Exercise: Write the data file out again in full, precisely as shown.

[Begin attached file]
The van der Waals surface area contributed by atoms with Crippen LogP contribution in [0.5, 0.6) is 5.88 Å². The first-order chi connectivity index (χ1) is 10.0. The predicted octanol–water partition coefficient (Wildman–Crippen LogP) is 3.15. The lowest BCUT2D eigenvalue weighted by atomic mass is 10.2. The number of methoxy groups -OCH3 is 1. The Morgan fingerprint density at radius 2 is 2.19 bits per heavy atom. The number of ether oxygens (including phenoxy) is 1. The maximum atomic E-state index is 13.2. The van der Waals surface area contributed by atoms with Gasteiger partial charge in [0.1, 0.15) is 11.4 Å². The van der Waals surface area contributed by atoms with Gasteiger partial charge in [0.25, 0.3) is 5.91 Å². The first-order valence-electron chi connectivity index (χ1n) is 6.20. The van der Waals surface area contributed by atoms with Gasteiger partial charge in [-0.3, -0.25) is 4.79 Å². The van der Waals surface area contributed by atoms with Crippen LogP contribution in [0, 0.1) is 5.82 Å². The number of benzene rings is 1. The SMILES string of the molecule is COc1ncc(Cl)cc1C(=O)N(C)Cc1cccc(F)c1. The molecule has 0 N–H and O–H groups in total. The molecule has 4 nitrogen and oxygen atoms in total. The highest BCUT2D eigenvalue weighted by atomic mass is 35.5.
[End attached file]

The van der Waals surface area contributed by atoms with Crippen LogP contribution in [0.5, 0.6) is 5.88 Å². The first-order chi connectivity index (χ1) is 10.0. The predicted octanol–water partition coefficient (Wildman–Crippen LogP) is 3.15. The lowest BCUT2D eigenvalue weighted by atomic mass is 10.2. The number of methoxy groups -OCH3 is 1. The Morgan fingerprint density at radius 2 is 2.19 bits per heavy atom. The number of ether oxygens (including phenoxy) is 1. The maximum atomic E-state index is 13.2. The van der Waals surface area contributed by atoms with Gasteiger partial charge in [0.1, 0.15) is 11.4 Å². The van der Waals surface area contributed by atoms with Gasteiger partial charge in [0.25, 0.3) is 5.91 Å². The first-order valence-electron chi connectivity index (χ1n) is 6.20. The van der Waals surface area contributed by atoms with Gasteiger partial charge in [-0.3, -0.25) is 4.79 Å². The van der Waals surface area contributed by atoms with Crippen LogP contribution in [0, 0.1) is 5.82 Å². The number of benzene rings is 1. The SMILES string of the molecule is COc1ncc(Cl)cc1C(=O)N(C)Cc1cccc(F)c1. The molecule has 0 N–H and O–H groups in total. The molecule has 4 nitrogen and oxygen atoms in total. The highest BCUT2D eigenvalue weighted by atomic mass is 35.5.